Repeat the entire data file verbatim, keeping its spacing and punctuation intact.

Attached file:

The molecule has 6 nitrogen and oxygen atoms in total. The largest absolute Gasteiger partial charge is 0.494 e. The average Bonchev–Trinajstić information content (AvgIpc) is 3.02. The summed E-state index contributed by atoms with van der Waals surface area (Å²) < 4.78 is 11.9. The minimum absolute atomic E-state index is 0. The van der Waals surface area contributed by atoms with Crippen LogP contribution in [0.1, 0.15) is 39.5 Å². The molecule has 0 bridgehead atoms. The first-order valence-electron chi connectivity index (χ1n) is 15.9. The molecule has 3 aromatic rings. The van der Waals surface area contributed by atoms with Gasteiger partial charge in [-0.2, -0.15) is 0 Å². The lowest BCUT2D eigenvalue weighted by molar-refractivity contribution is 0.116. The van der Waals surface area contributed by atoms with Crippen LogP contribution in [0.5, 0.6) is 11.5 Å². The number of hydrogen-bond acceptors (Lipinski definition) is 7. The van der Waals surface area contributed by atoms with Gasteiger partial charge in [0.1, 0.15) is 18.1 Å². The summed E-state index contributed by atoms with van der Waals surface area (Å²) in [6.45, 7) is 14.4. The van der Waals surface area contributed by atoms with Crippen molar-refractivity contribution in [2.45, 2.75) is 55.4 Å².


The molecule has 6 nitrogen and oxygen atoms in total. The largest absolute Gasteiger partial charge is 0.494 e. The average Bonchev–Trinajstić information content (AvgIpc) is 3.02. The summed E-state index contributed by atoms with van der Waals surface area (Å²) < 4.78 is 11.9. The minimum absolute atomic E-state index is 0. The van der Waals surface area contributed by atoms with Crippen LogP contribution in [0.1, 0.15) is 39.5 Å². The molecule has 0 bridgehead atoms. The first-order valence-electron chi connectivity index (χ1n) is 15.9. The molecule has 3 aromatic rings. The van der Waals surface area contributed by atoms with Gasteiger partial charge in [-0.2, -0.15) is 0 Å². The lowest BCUT2D eigenvalue weighted by molar-refractivity contribution is 0.116. The van der Waals surface area contributed by atoms with Crippen LogP contribution in [0.5, 0.6) is 11.5 Å². The number of hydrogen-bond acceptors (Lipinski definition) is 7. The van der Waals surface area contributed by atoms with Gasteiger partial charge in [0.1, 0.15) is 18.1 Å². The summed E-state index contributed by atoms with van der Waals surface area (Å²) in [6.45, 7) is 14.4. The van der Waals surface area contributed by atoms with Crippen molar-refractivity contribution in [2.45, 2.75) is 55.4 Å².